Nature Neuroscience Paper by Fine et al.

Long-term deprivation affects
visual perception and cortex
Ione Fine1, Alex R Wade2, Alyssa A Brewer3, Michael G May5,
Daniel F Goodman6, Geoffrey M Boynton7, Brian A Wandell3,4 &
Donald I A MacLeod1
Recovery after long-term blindness was first studied1 in 1793, but few
cases have been reported since2–7. We combined psychophysical and neuroimaging techniques to characterize the effects of long-term visual deprivation on human cortex.
At three and a half years old, our subject MM lost one eye and was
blinded in the other after chemical and thermal damage to his cornea.
Limbal epithelium damage prevented successful replacement of MM’s
cornea for 40 years; he had some light perception, but no experience of
contrast or form. One unsuccessful corneal replacement was attempted
in childhood, but he reported no visual memories or imagery. At age 43,
MM received a corneal and limbal stem-cell transplant in his right eye.
After surgery, MM’s spatial contrast sensitivity function (CSF) was
close to that of control observers for low spatial frequencies (Fig. 1a).
However, the highest spatial frequency visible at full contrast was 1.3
c.p.d., compared to 30–40 c.p.d. in controls, and had not improved two
years after surgery8. MM’s optical quality was 20/40 or better, much
higher than his resolution limit. His retina was visible through an ophthalmoscope, with no indications of degeneration, and electroretinogram responses were normal, suggesting that his insensitivity is of central
origin. Functional magnetic resonance imaging (fMRI) BOLD responses
to low-frequency gratings were about half those of controls in motionselective cortex (MT+) and about one-fifth those of controls in the area
we defined as V1 (see Supplementary Note and Supplementary Fig. 1
online). Unlike controls, these fMRI responses (as well as visual evoked
potentials) fell off rapidly with increasing spatial frequency, with little or
no response above 1 c.p.d. (Fig. 1b). At age 3, MM’s acuity should have
been at least 25 c.p.d.9, suggesting that prolonged deprivation had
degraded the spatial resolution of his early visual cortex.
MM had no deficits in simple form tasks (Fig. 2). When first tested, five
months after surgery, he perceived slight changes in the orientation of a
bar and easily recognized simple shapes (Fig. 2a). He reported perceiving
simple shapes even immediately after surgery. Like most2,3, though not
all5, earlier sight-recovery patients, he identified colors easily, and his
equiluminance settings (measured by flicker minimization) were normal.
The effects of deprivation on processing in cortical areas beyond V1
have rarely been measured10,11. MM could segment texture patterns
based on luminance contrast (Fig. 2b), but was slightly worse than controls at form tasks requiring integration of texture elements, such as iden-
tifying whether a field of line contours contained a sequence of nearly
collinear segments (Fig. 2c) and distinguishing Glass patterns from random noise (Fig. 2d)10. MM also had difficulty with ‘subjective contours’;
though he recognized outlined 2D shapes, he could not identify them in
Kanisza figures (Fig. 2a,e).
Like other sight-recovery patients, MM has difficulty with 3D interpretation of retinal images. He could use occlusion cues, seeing two L-shapes
(Fig. 2f) in the depth relations suggested by their T-junctions. MM could
also interpret shading cues (Fig. 2g), though this seemed to be based on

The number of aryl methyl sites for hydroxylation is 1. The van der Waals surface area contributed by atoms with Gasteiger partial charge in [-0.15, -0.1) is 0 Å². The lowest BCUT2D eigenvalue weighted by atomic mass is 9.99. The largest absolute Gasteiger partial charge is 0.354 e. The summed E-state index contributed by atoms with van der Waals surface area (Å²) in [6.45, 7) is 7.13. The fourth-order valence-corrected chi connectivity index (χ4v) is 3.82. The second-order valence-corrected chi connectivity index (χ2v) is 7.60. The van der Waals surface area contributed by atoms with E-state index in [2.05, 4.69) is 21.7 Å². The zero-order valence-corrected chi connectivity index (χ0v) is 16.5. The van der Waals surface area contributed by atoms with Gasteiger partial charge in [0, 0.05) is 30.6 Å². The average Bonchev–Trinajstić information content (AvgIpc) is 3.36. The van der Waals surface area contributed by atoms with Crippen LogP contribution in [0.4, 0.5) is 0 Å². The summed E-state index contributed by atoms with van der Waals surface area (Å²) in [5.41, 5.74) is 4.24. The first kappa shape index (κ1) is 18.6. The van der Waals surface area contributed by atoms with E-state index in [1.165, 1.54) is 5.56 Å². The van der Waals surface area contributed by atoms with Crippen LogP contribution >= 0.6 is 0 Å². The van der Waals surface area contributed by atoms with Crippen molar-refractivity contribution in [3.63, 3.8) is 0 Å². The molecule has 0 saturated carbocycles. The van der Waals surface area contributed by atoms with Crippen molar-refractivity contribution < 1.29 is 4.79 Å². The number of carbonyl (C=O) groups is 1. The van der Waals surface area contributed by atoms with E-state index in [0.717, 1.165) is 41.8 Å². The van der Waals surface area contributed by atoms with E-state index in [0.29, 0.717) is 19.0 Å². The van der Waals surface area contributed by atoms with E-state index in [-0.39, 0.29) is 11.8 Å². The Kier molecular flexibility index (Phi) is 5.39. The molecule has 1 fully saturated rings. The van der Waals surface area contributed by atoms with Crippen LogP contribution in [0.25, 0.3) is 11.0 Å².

explicit reasoning that illumination is usually above objects.
Transparency was problematic: he described two overlapping transparent squares (Fig. 2h) as three surfaces with the central square in front—
consistent with his perception of occlusion. MM was also insensitive to
perspective cues; like SB2, he could not identify wire drawings of Necker
cubes (Fig. 2i) in any 3D orientation, describing the cube as “a square
with lines”. MM was also immune to perspective cue illusions, correctly
choosing the quadrilaterals in Fig. 2j as rotated versions of each other.
Controls (mistakenly) choose a stretched version of table (ii), even when
asked to match the projected 2D image shapes.
These form deficits extended to object and face recognition. MM identified only 25% of common objects, and he had difficulty judging gender
(male/female, 70%) or expression (happy/neutral/sad, 61%) in unfamiliar faces. He reported relying on individual features, such as hair length or
eyebrow shape12. Faces and objects evoked little fMRI activation within
MM’s lingual and fusiform gyri, where controls had strong responses
(Fig. 3). In MM, these stimuli activated occipital regions near calcarine
cortex. He saw the images, but, like other sight-recovery cases2,3, had difficulty interpreting them, and face- and object-processing areas of cortex
were inactive.
MM was successful at many motion tasks. He easily identified the
direction of simple and complex plaid motion and perceived the barber
pole illusion (Fig. 2k). He segregated textured fields based on motion
(Fig. 2l) and could distinguish rotational Glass motion patterns (two successive frames differing by rotation) from random noise (Fig. 2m). MM
could use motion cues to compute 3D shape: a stationary Necker cube
was uninterpretable, but he immediately saw a cube when motion-indepth was simulated (Fig. 2n). MM (like Virgil3) was sensitive to biologi-
Figure 1 (a) MM’s sensitivity as a function of spatial frequency measured
psychophysically using a method of adjustment 5–21 months after surgery.
(b) Neural responses as a function of spatial frequency measured using
fMRI in MT (dashed line) and V1 (solid line). Error bars are based on
averaging over independent scans. All subjects gave written informed
consent. These experiments were approved by the UCSD Human Research
Protections Program.